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The first definite (although accidental) landing of Spaniards in Yucatán followed a 1511 shipwreck, whose only rescued survivor later served as a translator for Cortés, aiding his1519-21 conquest of Mexico. In Spring, 1511 Enciso y Valdivia sailed from the Darién colony in Panama toward Santo Domingo carrying 20,000 ducats of gold, to report to the governor on disputes between Diego de Nicuesa and Nuñez de Balboa. En route, Valdivia's ship ran aground on shoals near Jamaica called Las Viboras (the vipers). Valdivia and at least eighteen other survivors, including two women, drifted west in a small boat for 13-14 days on the Yucatán current. At least seven died of starvation before reaching the Yucatán coast, probably near Cozumel. Here they were captured and divided up among the local chiefs or caciques (calachiones in Díaz). Valdivia and four others were massacred by one cacique and eaten in a feast "in honor of his zemes," Martyr here using the Taino or Antillean word for household ancestral gods.
The others were put in cages to be fattened. Soon thereafter, however, Jeronimo de Aguilar, Gonzalo Guerrero, and a handful of other Spaniards managed to escape to the protection of a rival cacique, Aquincuz of Xamanzana, who took them in as slaves. Only two were able to survive after this: Aguilar, who stayed in Xamanzana within two days journey from Cozumel, and Guerrero, who became Mayanized and served Nachan Can, a lord of Chetumal, as vassal and son-in-law. Both lived separately among the Yucatec Maya for eight more years before being found in 1519 by the Cortés expedition.
[Fig.1: Map of Valdivia landing in Yucatán.]
While repairing their ships at Cozumel, the Spaniards heard reports of bearded men living on the mainland. These were in fact Aguilar and Guerrero, the only survivors from the ill-fated Valdivia expedition. Cortés sent letters to the caciques requesting their release along with ransoms of green glass beads resembling jade. Messengers carrying the letters in their long hair were landed at Cabo Catoche by Ordás.
Within two days, Jeronimo de Aguilar, who lived not far from Cozumel (perhaps at Xamanha near Xelha), had received the message and ransom. As Martyr and Gómara relate, he begged his master, Taxmar (successor of Aquincuz) for his freedom, and was granted it. Having studied as a priest, Aguilar had endured eight years of slavery in celibacy (unlike Guerrero who had married). He had kept his Book of Hours (a medieval religious schedule still popular in the 16th century) with a running count of the days since his 1511 capture, and was only three days off at the time of his 1519 release.
Aguilar travelled five leagues to see his former countryman Gonzalo Guerrero, who, much more than Aguilar, had adopted Mayan ways. As Díaz reports, Guerrero had married the daughter of the cacique Nachan Can from Chetumal and had risen to the rank of warrior and military advisor to his Mayan father-in-law. Having advised and joined in the 1517 attack on Córdoba's men at Cape Catoche, Guerrero had little intention of returning to the Spaniards. When asked if he would depart with Aguilar, Guerrero refused, saying (according to Bernal Díaz):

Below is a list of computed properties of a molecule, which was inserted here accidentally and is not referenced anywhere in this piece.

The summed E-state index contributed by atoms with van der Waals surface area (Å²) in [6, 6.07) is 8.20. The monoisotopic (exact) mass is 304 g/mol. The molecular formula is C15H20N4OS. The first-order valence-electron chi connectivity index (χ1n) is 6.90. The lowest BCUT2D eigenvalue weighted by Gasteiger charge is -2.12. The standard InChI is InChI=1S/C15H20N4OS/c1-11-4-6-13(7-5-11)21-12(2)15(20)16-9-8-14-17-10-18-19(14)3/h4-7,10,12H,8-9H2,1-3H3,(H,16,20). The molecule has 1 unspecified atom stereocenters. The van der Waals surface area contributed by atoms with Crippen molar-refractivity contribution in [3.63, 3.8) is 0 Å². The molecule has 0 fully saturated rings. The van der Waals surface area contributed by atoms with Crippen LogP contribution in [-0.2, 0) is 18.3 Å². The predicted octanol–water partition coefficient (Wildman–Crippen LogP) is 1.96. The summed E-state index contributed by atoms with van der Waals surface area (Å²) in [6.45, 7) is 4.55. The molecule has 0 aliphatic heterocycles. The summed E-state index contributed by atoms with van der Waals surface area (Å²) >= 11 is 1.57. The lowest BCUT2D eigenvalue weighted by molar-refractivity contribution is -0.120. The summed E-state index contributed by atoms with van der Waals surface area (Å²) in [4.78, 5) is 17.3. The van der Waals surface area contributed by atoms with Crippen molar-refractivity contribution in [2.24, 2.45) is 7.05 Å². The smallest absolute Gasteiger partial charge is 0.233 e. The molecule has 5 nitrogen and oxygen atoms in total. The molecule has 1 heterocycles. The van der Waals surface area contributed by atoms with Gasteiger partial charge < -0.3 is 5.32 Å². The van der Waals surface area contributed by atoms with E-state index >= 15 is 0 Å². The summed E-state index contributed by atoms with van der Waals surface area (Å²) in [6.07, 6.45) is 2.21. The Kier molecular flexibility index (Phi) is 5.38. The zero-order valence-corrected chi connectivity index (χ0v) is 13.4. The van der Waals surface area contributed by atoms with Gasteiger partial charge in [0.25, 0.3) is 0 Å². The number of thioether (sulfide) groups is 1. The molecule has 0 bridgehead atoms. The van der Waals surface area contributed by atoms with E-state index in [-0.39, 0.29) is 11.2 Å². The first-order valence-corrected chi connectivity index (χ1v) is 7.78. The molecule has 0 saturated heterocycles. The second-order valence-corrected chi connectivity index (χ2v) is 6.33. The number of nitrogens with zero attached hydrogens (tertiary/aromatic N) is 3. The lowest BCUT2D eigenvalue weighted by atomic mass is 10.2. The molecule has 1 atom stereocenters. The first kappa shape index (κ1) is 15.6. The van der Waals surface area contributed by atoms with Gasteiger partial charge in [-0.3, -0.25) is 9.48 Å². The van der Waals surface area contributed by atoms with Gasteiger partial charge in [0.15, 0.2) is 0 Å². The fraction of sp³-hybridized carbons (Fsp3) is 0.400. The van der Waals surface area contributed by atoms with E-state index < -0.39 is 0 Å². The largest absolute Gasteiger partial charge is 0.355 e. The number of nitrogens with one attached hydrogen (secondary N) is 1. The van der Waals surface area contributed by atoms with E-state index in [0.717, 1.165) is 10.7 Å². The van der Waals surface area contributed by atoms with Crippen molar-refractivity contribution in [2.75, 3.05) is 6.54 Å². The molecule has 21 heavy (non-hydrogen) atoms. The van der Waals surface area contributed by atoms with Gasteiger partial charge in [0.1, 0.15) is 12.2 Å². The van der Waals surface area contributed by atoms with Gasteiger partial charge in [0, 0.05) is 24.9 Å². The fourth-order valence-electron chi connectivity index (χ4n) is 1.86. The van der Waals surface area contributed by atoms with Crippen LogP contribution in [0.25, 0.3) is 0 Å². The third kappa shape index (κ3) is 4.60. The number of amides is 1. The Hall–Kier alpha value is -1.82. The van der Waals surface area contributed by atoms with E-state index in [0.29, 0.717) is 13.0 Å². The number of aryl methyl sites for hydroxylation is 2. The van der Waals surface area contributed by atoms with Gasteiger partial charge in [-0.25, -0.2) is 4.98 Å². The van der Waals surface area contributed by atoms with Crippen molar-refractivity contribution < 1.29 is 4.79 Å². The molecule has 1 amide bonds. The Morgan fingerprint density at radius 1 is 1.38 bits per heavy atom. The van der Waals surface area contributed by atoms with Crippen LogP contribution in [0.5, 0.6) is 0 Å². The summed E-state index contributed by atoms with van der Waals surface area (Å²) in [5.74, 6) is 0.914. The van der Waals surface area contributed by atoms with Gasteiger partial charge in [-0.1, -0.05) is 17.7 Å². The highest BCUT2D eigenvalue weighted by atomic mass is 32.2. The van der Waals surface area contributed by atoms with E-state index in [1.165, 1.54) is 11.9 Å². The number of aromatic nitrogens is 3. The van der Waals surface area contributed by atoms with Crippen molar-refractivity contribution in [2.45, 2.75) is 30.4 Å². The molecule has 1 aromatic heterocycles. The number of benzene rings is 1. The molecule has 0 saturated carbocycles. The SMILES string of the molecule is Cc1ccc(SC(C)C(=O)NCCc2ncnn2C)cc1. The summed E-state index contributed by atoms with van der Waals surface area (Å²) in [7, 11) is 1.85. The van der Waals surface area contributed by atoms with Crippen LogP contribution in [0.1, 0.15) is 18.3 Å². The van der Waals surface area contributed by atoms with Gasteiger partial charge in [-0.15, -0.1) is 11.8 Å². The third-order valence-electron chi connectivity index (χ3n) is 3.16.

"Brother Aguilar, I am married and have three children, and the Indians look on me as a cacique and captain in wartime - you go, and God be with you, but I have my face tattooed, and my ears pierced, what would the Spaniards say, should they see me in this guise. And look how handsome these boys of mine are, for God's sake give me those green beads you have brought, and I will give the beads to them, and say that my brothers have sent them from my own country."
Guerrero's Mayan wife then added, "Why is this slave coming here, talking to my husband - go off with you, and don't trouble us with any more words."
[Fig.2: Map of Quintana Roo and northeast Yucatán, where Aguilar and Guerrero lived in 1511-1519. Dashed lines show provincial boundaries]
By the time Aguilar reached Catoche to meet the Spaniards, Ordás had already returned to Cozumel and the whole fleet had left. Fortunately, however, they returned for repairs, and Aguilar used the rest of the ransom beads to hire a large seagoing canoe with six rowers to speed him to Cozumel. Hearing of his arrival, Andres de Tapia at first did not recognize Aguilar as a Spaniard, but when he cried "Dios y Santamaria de Sevilla," the two embraced. Tapia took him to Cortés who also at first mistook the ragged, sunburnt Aguilar carrying a paddle on his shoulder for an Indian, and asked "where is the Spaniard?"
On hearing this, Aguilar squatted down on his haunches and said "I am he." Tied up in a bundle in his cloak was his old and worn Book of Hours. After being fed and clothed, he related the whole sequence of events from the shipwreck through eight years of captivity. Significantly, Aguilar was fluent in Yucatec Mayan, and was able from then on to serve Cortés as an invaluable bilingual interpreter, eventually teaming up with Marina, an Aztec woman who also knew Mayan.
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